An endangered species?

WOE betide the metrosexual man.

His days of impeccable grooming and designer flair are numbered.

Or so one demographer would have you think.

Author of Man Drought, Bernard Salt, said the recession would see the demise of the metrosexual, much like the Sensitive New Age Guy who went before him.

Today, it seems we want a “neo-sexual” — good looking but can still change a tyre. A witty but well built man.

Fickle bunch, aren’t we?

Perhaps it’s not so much that our taste in men is changing but rather a sign of the times, women are looking for stability in our current economic climate – hence the search for more mature, husband material instead of a fun but frivolous toy-boy.

“Evolutionary theory kicks in for survival,” says Salt. “And women are concerned about their food supply and look for someone a little more muscular, more primal, a little more hairy.”

Well, I don’t know about that.

Most women I know are quite adept at securing their own food supply.

In fact, plenty of us are not only working full time, but jump-starting our own cars, sanding our own floorboards and mowing our own lawns.

As one friend said “who needs a man?”

Besides the perpetual turn-off from men who still live at home or are “between jobs”, I would hazard a guess that women aren’t really factoring the economy into their dating rituals.

Media commentary on this supposed phenomenon drew the comparison between Zac Efron (teen heart-throb from High School Musical fame) and Tom Selleck (Magnum PI — the one with the moustache).

Comparing apples and oranges really, but I asked friends who they’d prefer.

The results? Tom, by a “more masculine” nose. So maybe there is something in that.

But it was the older ladies giving The Mo a go.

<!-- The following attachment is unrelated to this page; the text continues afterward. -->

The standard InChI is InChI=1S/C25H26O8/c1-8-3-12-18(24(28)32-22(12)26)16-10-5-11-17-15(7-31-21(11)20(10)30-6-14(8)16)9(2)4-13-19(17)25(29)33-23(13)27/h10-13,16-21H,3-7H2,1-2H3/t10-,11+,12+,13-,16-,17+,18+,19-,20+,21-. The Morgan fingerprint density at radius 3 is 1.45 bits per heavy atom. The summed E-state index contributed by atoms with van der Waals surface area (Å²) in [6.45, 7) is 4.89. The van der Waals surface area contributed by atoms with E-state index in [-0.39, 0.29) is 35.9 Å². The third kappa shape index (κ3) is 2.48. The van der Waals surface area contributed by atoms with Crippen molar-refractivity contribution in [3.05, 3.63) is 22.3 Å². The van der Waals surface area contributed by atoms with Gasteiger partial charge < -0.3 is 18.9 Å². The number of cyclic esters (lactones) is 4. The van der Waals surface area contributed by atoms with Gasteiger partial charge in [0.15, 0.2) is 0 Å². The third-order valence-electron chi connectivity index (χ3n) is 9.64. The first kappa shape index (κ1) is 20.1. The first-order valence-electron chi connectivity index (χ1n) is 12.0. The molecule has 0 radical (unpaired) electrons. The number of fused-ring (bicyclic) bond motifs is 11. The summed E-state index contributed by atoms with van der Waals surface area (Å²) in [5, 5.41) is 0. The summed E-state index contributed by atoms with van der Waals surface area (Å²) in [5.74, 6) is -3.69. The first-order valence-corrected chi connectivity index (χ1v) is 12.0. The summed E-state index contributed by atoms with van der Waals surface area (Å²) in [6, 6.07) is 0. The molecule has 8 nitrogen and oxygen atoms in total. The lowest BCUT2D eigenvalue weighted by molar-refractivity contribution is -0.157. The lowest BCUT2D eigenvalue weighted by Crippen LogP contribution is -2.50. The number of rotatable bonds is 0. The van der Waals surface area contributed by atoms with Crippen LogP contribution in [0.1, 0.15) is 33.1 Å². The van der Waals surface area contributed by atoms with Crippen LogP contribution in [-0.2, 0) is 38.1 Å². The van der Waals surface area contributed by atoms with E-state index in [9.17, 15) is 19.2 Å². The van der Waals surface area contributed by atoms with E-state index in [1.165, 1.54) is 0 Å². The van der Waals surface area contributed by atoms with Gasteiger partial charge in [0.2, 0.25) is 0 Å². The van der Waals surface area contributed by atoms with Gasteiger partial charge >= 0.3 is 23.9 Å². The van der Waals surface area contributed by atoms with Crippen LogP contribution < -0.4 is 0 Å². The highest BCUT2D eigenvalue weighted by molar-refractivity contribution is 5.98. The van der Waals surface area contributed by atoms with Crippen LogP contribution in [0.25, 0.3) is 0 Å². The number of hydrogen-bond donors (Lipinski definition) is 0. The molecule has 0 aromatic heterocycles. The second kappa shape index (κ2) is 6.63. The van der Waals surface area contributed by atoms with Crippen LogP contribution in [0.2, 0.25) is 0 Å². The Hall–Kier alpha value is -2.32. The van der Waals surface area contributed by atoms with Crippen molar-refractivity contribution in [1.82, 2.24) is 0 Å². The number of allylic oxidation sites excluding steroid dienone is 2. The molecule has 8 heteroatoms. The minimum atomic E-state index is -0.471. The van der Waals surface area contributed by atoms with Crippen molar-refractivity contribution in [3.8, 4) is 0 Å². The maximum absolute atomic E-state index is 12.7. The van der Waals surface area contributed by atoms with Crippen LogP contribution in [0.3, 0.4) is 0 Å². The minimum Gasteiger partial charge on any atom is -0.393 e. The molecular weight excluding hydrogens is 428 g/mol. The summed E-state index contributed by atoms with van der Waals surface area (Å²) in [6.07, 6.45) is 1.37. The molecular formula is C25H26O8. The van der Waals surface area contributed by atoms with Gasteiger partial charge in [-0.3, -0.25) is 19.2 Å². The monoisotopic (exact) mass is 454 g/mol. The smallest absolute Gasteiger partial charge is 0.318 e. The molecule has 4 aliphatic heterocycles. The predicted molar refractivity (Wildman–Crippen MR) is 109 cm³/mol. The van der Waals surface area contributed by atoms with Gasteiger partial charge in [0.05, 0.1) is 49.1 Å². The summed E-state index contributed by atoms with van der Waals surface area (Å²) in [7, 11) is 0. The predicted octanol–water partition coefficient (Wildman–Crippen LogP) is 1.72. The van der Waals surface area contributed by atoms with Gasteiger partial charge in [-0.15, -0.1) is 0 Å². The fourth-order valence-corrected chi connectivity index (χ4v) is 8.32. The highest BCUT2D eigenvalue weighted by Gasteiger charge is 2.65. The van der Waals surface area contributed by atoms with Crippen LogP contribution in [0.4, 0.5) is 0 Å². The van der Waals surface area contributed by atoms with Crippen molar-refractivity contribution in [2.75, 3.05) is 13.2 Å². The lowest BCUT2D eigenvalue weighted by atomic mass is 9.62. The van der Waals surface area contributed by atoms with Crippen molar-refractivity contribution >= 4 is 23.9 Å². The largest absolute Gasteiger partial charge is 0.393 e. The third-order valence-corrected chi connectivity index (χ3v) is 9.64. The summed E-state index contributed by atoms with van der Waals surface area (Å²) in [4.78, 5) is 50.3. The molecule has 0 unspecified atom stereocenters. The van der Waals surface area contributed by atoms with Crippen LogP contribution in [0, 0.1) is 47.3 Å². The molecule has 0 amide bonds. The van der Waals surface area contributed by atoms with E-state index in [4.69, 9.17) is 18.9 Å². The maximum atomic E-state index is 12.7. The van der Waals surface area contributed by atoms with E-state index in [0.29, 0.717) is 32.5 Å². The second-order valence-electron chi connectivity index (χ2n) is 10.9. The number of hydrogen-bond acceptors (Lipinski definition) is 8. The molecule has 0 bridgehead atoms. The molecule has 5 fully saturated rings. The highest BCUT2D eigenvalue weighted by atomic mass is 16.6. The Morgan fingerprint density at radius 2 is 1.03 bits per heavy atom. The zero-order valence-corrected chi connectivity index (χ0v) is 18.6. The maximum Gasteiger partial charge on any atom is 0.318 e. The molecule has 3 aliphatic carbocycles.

The younger generation probably didn’t dignify my question with a response.

Or are still looking up Tom Selleck on Google.

Perhaps the only fault in Salt’s theory is his use of Tom Selleck.

While he is definitely “more hairy”, the clean-shaven macho men would have probably fared better in my survey.

He also gives mention to Cleo’s shortlist of eligible bachelors from 1986 – the likes of James Reyne, Gary Sweet and Hugo Weaving — none of which are sporting a soup strainer.

I’d certainly have taken the topic more seriously had he compared Hugh Jackman to Leonardo DiCaprio.

But facial hair aside, the rise of shows like The Farmer Wants a Wife and radio stations promoting “Tradie for a Lady” events suggest Salt may actually be on to something.

Or perhaps the female of the species has always harboured an interest in the brawn and only deviated as we searched for our own independence?

Maybe it’s less to do with the economy and more about women’s confidence to pursue “real men” without compromising their own strengths.

And what of those dashing gentlemen that seem to surpass generation gaps?

Sean Connery, for example, who scored highly among my friends despite the fact I never even mentioned him?

 

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